>> Wendy Tremayne ( gaiatreehouse.com) is renovating an RV park into a
100% reuse, off-grid B&B in Truth or Consequences, N.M. Another project,
Swap-O-Rama-Rama ( swaporamarama.org), is a clothing swap and DIY
workshop designed to offer people an alternative to consumerism.
A Party Clean Enough for Gaia
The Purple Fig makes green cleaning accessible for all.
P arties begin and end with cleaning. Many
event producers agree that guests keep a
clean space clean and make a messy space dirty
because they follow the intention they feel in the
room when they arrive.
But I recently learned from Amanda May, owner of
The Purple Fig Cleaning Company, that some parties
begin, end, and are entirely about cleaning. The
Purple Fig, located in Austin, Texas, offers chemical-free cleaning services, a line of natural cleaning
products, and DIY parties that educate, empower,
May is anxious to point out that simple ingredients such as vinegar and baking soda will solve
most household cleaning needs. With the addition
of essential oils such as tea tree oil, anyone can
make a plethora of products that are safe for people
and the planet.
The Purple Fig offers more than products and
services — they offer education about plants that
clean the air, information about the off-gassing of
common products, and natural suggestions for
scouring, polishing, and sparkling.
A recent DIY party May hosted opened with
biology student Corrina Kalish talking about the
harmful effects of chemical cleaners.
After Kalish’s presentation, guests engaged in
the making of a peppermint glass cleaner and an
oregano-mint countertop spray, ate and drank, and
had fun together. Host and guests alike received gifts
such as cleaning products and air-cleansing plants.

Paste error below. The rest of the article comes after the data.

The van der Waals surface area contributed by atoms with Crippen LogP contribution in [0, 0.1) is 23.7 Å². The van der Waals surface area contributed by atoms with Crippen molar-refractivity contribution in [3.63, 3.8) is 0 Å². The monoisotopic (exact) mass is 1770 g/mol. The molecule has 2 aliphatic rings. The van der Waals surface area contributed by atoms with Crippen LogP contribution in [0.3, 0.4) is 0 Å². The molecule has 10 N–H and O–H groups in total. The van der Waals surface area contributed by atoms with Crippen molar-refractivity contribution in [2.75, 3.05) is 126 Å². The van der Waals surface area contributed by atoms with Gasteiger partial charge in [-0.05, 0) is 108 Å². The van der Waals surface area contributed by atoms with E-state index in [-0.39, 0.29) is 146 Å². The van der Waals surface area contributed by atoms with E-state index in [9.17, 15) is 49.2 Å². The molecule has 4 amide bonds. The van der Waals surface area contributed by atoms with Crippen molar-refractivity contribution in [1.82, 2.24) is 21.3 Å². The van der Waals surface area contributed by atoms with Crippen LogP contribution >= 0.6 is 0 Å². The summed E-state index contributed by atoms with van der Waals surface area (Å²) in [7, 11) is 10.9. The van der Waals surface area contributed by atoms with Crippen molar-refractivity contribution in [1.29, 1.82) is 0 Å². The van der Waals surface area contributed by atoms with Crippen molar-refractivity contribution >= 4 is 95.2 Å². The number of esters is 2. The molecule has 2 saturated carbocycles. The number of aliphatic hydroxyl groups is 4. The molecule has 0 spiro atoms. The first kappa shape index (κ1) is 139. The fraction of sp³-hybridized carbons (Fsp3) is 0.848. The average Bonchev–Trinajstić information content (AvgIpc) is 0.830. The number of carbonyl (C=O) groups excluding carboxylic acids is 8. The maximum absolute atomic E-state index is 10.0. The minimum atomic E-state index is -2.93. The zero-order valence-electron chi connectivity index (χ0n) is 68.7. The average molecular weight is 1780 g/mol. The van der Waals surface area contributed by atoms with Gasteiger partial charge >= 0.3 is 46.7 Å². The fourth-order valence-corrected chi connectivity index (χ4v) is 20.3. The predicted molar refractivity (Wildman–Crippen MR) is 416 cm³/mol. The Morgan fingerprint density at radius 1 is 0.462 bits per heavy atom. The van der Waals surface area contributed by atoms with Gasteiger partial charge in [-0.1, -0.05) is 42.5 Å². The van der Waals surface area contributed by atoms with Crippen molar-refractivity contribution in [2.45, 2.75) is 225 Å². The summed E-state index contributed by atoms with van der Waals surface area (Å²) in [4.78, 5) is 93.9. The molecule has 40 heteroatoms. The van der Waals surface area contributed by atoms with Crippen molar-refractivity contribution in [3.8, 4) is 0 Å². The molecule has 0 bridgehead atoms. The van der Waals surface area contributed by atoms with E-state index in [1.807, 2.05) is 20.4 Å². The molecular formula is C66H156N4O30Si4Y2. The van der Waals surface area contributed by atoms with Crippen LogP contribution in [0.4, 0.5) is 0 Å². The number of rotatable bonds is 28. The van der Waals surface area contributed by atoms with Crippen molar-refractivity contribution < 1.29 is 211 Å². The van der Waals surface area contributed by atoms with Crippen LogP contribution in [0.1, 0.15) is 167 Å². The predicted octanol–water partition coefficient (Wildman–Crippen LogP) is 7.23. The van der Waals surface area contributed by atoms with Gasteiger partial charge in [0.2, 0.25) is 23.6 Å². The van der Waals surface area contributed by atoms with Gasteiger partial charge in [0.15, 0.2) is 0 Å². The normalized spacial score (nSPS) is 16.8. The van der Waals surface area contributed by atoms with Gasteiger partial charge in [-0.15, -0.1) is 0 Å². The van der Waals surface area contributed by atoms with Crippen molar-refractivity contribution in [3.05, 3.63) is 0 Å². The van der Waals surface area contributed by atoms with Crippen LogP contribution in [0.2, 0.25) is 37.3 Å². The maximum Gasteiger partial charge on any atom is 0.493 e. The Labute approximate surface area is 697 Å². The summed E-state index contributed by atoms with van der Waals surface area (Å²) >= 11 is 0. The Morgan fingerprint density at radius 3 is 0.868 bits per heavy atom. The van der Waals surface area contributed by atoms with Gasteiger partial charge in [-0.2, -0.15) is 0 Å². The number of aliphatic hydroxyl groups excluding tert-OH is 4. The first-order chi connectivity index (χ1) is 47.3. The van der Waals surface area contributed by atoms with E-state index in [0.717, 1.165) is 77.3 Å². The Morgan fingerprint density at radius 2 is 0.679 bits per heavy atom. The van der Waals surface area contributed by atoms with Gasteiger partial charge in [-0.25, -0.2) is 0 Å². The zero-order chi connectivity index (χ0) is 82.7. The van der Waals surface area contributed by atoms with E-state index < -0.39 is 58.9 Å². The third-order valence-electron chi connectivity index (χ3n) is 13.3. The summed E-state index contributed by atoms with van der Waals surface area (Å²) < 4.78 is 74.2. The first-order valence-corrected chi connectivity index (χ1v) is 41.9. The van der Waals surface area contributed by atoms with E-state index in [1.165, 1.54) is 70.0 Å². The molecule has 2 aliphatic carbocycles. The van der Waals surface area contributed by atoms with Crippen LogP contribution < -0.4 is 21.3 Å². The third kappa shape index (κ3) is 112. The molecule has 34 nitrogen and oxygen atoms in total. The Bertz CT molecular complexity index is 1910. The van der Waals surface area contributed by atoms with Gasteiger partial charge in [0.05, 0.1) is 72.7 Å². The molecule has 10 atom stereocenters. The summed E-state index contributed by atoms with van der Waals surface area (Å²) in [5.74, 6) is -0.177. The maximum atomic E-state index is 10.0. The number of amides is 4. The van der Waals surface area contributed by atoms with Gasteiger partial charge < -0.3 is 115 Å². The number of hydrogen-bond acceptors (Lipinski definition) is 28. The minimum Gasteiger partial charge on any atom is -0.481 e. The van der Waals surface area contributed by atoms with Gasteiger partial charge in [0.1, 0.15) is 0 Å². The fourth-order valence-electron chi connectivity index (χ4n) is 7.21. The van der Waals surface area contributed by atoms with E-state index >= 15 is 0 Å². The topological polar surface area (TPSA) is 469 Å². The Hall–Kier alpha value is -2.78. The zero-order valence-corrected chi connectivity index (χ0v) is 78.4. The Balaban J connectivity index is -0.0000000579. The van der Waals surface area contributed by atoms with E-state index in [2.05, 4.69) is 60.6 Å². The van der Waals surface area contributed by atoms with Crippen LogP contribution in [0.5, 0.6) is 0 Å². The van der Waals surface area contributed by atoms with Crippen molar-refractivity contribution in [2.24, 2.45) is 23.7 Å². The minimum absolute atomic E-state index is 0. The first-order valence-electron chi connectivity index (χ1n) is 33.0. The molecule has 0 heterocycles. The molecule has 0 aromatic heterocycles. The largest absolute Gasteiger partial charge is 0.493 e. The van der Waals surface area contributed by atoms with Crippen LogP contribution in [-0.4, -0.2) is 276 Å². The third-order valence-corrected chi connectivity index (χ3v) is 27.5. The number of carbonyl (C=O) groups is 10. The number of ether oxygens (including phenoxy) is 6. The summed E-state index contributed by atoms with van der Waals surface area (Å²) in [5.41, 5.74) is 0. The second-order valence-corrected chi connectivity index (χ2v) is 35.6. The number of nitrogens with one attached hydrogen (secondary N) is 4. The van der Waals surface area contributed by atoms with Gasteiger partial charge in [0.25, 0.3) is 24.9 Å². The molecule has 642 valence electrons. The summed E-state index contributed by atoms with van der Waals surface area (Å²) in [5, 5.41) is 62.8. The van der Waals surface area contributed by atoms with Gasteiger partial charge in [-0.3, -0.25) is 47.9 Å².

Missy LaMunyon, a Purple Fig employee and event
organizer, says, “I like knowing that if a toddler licks
an oregano-mint countertop spray it won’t hurt them
like bleach would.”
She adds that she enjoys the parties because
she has friends who are working on environmental
issues and she wants them to be healthy so they can
do their work in the world.
May’s commitment to educating the public
through seminars and DIY parties is in line with the
ethic of a growing community of small business
owners who opt to share knowledge rather than
hoard it. Her perspective is that quality of life
includes life itself, and not just her own life.
When I ask May if she is concerned that
giving away information might turn would-be
customers into makers of their own products,
she says, “I count karmic points.”
Speaking about the challenges inherent in her
work, May notes, “Most people know that they
should use natural products to clean, but they are
not sure how to use them. They’re also not entirely
convinced that the products will work.”
She knows that she’s also helping people get
off big brands: “I am teaching people to outsource
one less aspect of their life to multinational
Her ethic includes a return to “power to the
people.” May believes that small companies like The
Purple Fig can outshine the multinationals because
people have a renewed interest in craftsmen and
seek trust in the relationship between consumer
May’s future plans include serious testing of
her products. She’s getting out the microscope so
she can provide scientific data to support the
effectiveness of natural cleansers.
She’s also preparing a class for fourth-graders.
Do you ever wonder what happened to home economics? May knows that change often comes
from the kids.
“Imagine if kids brought home an all-purpose
cleaner that they made in class,” she says, “and then
started looking on the back of the cleaning products
at their house and asking their parents why they
have these things.”